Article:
MMDA to re-implement no-contact apprehension policy

Katerina Francisco
MMDA to re-implement no-contact apprehension policy
Under the policy, the MMDA will use CCTV cameras to catch and fine traffic violators

MANILA, Philippines – The Metropolitan Manila Development Authority (MMDA) is set to re-implement its no-contact apprehension policy, where motorists caught violating traffic rules through closed circuit television (CCTV) camera footage will be fined.

MMDA Chairman Emerson Carlos said the policy, which was approved by the Metro Manila Council on Tuesday, February 16, is expected to be implemented by March. It will take effect 15 days after its publication in a newspaper of general circulation.

Under the policy, the agency’s 400 CCTV cameras and even ordinary smartphones and digital cameras will take video clips of motorists caught committing “moving violations,” such as beating the red light or overspeeding. The camera will capture the vehicle’s plate number and the files will be stored on the MMDA’s database.

Erring motorists will be issued notices. They will be given 7 days from receipt of the notice to either pay the fines or to contest the violation with the MMDA’s traffic adjudication division.

If violators fail to settle the fines even after a final notice is issued to them, the vehicle’s plate number will be submitted to the Land Transportation Office, with the recommendation that the vehicle’s registration not be renewed until the fines are settled.

Carlos said the policy aims to improve the agency’s effectiveness in catching erring motorists – even without the physical presence of traffic enforcers.

“We want it known to the public that somebody is watching you. To motorists, don’t think that if you don’t see any traffic enforcer, you can violate traffic rules,” Carlos said.

The MMDA chief added that the no-contact apprehension policy will lessen opportunities for bribery and corruption.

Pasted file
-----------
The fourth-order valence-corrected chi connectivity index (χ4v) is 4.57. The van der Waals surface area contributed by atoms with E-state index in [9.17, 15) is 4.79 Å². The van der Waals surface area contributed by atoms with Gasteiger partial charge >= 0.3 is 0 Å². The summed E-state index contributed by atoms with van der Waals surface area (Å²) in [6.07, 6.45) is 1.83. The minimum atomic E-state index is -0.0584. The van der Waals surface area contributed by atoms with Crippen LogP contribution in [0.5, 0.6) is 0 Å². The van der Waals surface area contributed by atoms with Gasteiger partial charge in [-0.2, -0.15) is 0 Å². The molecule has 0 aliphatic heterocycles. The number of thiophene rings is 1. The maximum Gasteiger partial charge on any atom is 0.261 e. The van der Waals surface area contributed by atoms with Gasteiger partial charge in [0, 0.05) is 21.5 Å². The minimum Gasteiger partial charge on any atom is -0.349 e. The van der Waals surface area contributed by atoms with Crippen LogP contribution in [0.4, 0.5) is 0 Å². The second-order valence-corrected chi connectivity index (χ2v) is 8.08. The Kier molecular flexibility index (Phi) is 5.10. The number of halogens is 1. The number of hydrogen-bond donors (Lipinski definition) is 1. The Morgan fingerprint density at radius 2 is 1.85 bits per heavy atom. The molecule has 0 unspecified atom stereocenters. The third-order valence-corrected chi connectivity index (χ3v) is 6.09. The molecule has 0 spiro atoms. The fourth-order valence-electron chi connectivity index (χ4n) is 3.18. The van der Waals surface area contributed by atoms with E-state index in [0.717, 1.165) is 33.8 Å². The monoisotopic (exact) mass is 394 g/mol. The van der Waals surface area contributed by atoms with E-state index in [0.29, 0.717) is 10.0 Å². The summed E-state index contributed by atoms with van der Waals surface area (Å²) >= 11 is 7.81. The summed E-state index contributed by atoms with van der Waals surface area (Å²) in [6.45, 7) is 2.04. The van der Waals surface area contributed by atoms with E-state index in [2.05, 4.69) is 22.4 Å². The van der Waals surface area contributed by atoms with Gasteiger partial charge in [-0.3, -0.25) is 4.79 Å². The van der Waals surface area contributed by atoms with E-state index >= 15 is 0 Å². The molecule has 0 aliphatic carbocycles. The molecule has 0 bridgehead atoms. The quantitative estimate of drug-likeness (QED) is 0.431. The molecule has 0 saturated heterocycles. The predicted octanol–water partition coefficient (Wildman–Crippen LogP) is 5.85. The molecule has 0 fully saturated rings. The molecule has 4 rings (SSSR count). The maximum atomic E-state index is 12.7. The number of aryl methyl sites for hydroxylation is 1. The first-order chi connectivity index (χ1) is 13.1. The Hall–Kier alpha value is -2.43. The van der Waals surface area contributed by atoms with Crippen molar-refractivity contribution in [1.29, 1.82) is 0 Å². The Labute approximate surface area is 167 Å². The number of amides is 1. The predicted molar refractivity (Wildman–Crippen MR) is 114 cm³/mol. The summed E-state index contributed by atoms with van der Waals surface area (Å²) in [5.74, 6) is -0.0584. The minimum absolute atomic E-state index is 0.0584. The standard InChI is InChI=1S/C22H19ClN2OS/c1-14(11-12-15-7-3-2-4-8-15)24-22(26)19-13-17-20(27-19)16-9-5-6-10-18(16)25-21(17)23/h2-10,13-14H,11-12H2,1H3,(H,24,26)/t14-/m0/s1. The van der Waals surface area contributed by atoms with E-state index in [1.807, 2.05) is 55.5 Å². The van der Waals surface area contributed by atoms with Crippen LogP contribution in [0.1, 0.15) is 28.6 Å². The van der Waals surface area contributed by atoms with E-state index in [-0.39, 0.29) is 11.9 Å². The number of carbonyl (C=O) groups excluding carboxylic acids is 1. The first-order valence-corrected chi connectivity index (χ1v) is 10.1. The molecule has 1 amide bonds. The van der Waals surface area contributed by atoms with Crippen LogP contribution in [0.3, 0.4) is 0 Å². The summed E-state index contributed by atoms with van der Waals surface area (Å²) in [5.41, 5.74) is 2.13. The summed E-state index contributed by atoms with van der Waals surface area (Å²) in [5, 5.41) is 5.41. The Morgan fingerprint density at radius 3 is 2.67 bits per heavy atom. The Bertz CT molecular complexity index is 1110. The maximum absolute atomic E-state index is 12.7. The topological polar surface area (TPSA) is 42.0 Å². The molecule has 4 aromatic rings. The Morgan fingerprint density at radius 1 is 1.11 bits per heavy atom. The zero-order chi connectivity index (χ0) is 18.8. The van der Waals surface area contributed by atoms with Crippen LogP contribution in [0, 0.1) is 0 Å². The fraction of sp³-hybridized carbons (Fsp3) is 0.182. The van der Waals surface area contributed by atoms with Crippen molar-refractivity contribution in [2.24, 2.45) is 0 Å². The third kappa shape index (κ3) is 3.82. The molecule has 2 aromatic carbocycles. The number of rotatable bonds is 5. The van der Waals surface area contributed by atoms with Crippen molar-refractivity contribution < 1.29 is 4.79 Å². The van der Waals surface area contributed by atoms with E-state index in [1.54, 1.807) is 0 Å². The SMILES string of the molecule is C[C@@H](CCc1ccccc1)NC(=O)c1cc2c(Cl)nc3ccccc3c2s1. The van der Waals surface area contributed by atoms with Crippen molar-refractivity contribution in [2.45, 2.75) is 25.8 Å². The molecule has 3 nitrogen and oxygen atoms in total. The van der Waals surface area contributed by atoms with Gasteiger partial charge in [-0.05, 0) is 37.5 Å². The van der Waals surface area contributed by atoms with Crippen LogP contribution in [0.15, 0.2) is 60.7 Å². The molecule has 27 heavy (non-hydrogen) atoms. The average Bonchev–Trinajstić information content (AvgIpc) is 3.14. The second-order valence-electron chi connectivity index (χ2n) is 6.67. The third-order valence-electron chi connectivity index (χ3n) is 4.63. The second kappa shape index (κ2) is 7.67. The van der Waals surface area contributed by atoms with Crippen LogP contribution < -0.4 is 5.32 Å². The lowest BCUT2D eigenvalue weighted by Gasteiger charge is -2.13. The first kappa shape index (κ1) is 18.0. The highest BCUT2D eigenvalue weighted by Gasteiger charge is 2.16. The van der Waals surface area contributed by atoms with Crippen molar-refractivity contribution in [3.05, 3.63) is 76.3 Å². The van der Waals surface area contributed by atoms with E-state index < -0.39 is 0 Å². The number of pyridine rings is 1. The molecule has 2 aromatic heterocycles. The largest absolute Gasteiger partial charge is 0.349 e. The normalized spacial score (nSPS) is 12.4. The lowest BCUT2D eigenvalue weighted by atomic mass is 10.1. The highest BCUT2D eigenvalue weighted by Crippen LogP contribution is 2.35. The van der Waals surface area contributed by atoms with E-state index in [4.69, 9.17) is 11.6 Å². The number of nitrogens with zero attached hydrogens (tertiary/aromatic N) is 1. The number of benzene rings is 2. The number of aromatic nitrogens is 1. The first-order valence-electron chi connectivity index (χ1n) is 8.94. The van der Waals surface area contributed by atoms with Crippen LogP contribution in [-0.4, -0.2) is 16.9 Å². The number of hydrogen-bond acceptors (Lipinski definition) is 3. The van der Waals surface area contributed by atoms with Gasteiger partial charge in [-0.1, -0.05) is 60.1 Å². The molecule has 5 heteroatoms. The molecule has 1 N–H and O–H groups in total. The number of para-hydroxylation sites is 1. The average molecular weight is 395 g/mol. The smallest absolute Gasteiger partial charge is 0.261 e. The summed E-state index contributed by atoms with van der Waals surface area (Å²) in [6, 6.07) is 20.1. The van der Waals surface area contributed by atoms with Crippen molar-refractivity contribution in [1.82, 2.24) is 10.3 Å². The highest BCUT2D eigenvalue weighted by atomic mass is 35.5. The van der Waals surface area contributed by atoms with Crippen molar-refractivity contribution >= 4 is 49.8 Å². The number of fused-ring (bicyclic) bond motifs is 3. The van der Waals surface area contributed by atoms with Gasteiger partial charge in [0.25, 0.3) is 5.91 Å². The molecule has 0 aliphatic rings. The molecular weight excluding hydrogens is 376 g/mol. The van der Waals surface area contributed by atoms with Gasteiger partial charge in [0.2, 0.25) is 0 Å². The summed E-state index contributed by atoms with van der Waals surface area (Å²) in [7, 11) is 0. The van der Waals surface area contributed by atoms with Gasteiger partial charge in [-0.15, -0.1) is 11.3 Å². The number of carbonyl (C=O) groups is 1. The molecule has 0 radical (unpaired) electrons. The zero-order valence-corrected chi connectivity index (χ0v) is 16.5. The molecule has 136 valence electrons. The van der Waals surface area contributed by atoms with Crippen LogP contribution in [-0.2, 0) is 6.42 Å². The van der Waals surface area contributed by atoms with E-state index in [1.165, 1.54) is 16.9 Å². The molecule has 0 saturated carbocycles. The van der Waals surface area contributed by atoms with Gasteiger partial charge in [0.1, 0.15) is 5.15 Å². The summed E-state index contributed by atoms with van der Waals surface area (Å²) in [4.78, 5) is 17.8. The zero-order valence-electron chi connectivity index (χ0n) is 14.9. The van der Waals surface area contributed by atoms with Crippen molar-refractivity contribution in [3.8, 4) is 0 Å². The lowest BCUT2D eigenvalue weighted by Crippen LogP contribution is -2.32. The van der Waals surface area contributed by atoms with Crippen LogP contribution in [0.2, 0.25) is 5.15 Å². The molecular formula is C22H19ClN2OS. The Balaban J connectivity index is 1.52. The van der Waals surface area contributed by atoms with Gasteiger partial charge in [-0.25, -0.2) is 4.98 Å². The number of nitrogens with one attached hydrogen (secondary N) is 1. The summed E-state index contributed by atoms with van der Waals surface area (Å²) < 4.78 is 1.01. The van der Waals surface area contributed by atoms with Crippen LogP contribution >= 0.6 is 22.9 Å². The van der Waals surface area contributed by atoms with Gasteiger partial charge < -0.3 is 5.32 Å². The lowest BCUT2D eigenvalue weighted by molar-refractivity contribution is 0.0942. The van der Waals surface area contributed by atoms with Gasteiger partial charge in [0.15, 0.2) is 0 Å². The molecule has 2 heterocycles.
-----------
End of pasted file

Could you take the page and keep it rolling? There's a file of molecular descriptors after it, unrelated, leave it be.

“If there is no human factor, there will be no chance for negotiation, and therefore we can limit bribery and corruption on the road,” he said.

It will also avoid worsening traffic whenever traffic enforcers flag down violators on the road, Carlos added.

“If traffic constables chase after erring motorists, that will take time. You issue a ticket, the motorist will argue with you. There won’t be enough time to catch other violators while you’re apprehending this particular vehicle,” he said.

Violations to be evaluated

But Carlos assured motorists that the policy won’t be arbitrary. MMDA enforcers will evaluate CCTV footage at the end of the day to make sure that only those who committed clear traffic violations will be issued notices.

“We make it a point that only those with clear violations will be issued summons… There is a margin of error,” he said. “We won’t send summons if there is any doubt about the violation. For example, if we weren’t able to get the plate number, we can’t just guess the missing data. We have to be sure that it’s very clear that the video will stand under any court.”

The no-contact apprehension policy was previously implemented in 2011, but only for 6 months. During that period, Carlos said the agency was able to catch more than 1,000 violators and increase revenue from overspeeding motorists.

But the policy does not mean that CCTV cameras will replace traffic personnel on the road. Carlos said that the cameras will act as a supplement, catching those who commit moving violations since they won’t be able to cover those committing administrative violations, or violations that involve checking registration papers and franchises. –


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